The Rivers’ judiciary on trial – The Guardian

The feud between the Rivers State government and the National Judicial Council (NJC) over who should be the Chief Judge of Rivers State brings to the fore once again the sharp contradictions in the strange federalism holding sway in Nigeria. At the root of what has become a ferocious confrontation is the provision of Section 271(1) of the 1999 Constitution which vests the power of appointment of the Chief Judge of a state in the governor of the state upon the recommendation of the National Judicial Council, sitting in Abuja, subject to the confirmation of the appointment by the House of Assembly of the state. No doubt the provision is somewhat clumsy and beset with difficulty of interpretation, a reason the Rivers’ feud has been so fierce. The result of that clumsiness is that the judiciary has become prone to manipulation and justice can be denied. 

    This is a direct consequence of the desire to give vent to the principle of checks and balances in the appointment of the Chief Judge by ensuring that all the three arms of government have a role to play in the appointment. Regrettably, this has culminated in muscle flexing and unrestrained diatribe between the executive arm empowered to do the appointment and the NJC empowered to shortlist or nominate candidates for appointment. The bone of contention, as it were, is the extent of the governor’s power of appointment and the limits thereof vis a vis the power of recommendation vested in the National Judicial Council.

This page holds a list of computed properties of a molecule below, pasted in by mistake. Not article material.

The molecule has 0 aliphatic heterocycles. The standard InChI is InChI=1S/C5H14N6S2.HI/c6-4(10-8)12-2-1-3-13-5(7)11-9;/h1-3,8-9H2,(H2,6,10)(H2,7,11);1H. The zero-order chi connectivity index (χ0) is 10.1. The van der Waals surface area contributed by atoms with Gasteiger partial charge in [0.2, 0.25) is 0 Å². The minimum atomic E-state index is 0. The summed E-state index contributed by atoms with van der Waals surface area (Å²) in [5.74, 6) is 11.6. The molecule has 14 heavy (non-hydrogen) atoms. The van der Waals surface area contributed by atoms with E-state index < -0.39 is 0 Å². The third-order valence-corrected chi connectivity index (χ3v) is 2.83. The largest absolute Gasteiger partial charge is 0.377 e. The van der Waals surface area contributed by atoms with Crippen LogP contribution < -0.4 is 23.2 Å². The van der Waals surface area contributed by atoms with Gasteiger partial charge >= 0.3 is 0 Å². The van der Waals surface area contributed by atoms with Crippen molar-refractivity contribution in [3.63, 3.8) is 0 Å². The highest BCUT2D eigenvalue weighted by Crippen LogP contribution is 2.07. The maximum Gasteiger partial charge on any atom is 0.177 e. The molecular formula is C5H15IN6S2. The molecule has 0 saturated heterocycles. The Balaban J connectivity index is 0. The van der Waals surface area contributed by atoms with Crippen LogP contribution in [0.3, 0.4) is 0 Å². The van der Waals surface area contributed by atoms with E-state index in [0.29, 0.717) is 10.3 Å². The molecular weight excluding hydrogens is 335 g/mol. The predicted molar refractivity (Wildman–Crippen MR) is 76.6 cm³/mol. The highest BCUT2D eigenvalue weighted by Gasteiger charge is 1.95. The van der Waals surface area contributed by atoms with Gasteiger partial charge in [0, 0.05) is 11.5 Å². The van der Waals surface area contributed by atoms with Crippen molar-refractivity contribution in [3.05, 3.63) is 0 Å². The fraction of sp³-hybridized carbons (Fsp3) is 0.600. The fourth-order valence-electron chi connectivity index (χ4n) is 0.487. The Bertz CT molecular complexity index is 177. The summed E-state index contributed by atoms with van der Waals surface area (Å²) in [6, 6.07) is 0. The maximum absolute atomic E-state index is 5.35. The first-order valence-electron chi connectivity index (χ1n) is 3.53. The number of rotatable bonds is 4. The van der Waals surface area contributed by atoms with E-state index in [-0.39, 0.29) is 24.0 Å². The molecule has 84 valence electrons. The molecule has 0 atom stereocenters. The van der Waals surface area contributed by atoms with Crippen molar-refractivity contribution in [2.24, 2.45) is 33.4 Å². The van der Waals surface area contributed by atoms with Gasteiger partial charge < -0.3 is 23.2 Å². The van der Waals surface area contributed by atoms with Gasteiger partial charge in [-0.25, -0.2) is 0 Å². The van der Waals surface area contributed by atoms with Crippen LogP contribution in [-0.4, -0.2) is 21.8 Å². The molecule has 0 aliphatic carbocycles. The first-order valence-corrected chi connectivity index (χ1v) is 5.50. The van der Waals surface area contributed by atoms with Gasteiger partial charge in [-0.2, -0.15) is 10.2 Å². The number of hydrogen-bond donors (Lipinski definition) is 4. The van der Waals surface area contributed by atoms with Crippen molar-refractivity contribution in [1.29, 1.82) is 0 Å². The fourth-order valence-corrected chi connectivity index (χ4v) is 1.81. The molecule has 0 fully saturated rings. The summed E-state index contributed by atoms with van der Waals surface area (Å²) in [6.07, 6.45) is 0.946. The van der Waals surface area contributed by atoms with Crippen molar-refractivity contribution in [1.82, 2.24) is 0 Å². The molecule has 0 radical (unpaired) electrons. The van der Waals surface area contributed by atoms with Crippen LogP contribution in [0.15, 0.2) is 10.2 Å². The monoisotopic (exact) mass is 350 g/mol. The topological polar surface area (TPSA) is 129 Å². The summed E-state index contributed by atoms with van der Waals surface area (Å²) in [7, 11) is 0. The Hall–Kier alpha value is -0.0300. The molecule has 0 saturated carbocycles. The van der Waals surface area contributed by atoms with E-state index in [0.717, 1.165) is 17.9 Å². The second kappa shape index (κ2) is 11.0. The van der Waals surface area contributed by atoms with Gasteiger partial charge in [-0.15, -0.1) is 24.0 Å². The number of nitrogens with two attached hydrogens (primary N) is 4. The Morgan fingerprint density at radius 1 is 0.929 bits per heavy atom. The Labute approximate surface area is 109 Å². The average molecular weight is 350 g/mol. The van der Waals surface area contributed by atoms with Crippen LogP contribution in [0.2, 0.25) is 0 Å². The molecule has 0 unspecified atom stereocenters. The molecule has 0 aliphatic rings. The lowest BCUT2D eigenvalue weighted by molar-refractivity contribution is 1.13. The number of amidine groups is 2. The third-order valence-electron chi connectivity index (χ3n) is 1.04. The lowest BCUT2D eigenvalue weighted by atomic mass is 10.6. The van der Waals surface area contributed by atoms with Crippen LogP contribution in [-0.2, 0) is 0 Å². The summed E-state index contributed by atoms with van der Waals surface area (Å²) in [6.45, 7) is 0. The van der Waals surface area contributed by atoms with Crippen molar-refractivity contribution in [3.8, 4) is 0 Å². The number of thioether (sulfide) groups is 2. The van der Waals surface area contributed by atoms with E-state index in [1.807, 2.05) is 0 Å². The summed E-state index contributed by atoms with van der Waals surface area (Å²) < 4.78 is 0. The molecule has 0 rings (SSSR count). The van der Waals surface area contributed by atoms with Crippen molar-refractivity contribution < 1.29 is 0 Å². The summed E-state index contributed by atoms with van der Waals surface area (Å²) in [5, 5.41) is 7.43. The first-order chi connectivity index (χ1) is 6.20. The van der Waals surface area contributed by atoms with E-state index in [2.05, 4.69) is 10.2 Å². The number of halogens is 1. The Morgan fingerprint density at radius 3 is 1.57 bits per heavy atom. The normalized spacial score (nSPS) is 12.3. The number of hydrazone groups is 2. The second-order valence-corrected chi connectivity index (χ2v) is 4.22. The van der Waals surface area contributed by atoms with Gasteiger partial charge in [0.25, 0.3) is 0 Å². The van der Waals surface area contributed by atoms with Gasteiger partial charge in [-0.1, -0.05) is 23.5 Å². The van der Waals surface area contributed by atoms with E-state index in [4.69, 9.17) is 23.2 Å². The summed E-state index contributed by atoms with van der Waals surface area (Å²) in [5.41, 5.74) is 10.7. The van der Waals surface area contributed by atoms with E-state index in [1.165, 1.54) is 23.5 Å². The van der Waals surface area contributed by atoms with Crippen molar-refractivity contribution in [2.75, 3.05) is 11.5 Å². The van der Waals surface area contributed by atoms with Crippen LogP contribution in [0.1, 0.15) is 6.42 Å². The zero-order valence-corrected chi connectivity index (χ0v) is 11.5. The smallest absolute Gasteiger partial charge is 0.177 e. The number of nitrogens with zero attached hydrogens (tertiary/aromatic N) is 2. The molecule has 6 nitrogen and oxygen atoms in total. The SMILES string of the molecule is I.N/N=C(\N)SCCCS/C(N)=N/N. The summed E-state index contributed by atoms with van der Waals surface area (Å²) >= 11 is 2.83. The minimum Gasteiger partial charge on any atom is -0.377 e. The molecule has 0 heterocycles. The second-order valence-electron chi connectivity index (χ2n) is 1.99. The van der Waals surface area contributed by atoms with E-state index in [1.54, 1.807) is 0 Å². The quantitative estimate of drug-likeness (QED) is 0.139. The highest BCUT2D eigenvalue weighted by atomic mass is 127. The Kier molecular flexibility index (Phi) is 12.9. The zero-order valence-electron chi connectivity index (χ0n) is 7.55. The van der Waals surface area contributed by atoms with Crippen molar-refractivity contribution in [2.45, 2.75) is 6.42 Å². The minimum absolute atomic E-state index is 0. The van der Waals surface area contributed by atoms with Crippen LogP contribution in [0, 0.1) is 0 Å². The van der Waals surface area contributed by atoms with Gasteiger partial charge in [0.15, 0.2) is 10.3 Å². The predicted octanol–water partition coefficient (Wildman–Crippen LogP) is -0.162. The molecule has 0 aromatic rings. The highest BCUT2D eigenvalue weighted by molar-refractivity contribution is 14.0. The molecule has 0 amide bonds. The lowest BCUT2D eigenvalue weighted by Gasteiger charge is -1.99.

While the governor remains resolute in his conviction that his prerogative to appoint cannot be whittled down by NJC’s power of recommendation, the NJC on the other hand believes that the exercise of this prerogative is strictly circumscribed by its power of recommendation. It is this conflicting mindset that has made the governor to reject and the NJC to insist on the nomination of Hon. Justice Okocha recommended by it to fill the vacancy in the office of the Chief Judge of the State. The governor made it clear that he would not touch the NJC nominee with a pole on the ground that she is not the most senior judge in the state judiciary and that her choice by NJC was influenced by the nominee’s close relationship with an important member of the NJC. In her place, Governor Rotimi Amaechi named the president of the State’s Customary Court of Appeal, as his nominee for the office, a nomination rejected by the NJC on the ground that he is not a judge of the High Court of Rivers State.  This twist is not without its merits and demerits, a way of saying that the two parties are not absolutely right or absolutely wrong. 

   On ground of law, NJC may be right in its contention that the governor cannot appoint a Chief Judge outside the persons recommended by it. On the principles and character of federalism, the governor may be right to insist that NJC, being a Federal organ ought not to dictate to him on who the Chief Judge of his state should be. This is thus a contest between the ideal and the reality; what the law is and what it ought to be. Truth, however, is that there is a world of difference between what the law is, and what it ought to be. This difference is captured in legal parlance as de lega lata and de lega feranda.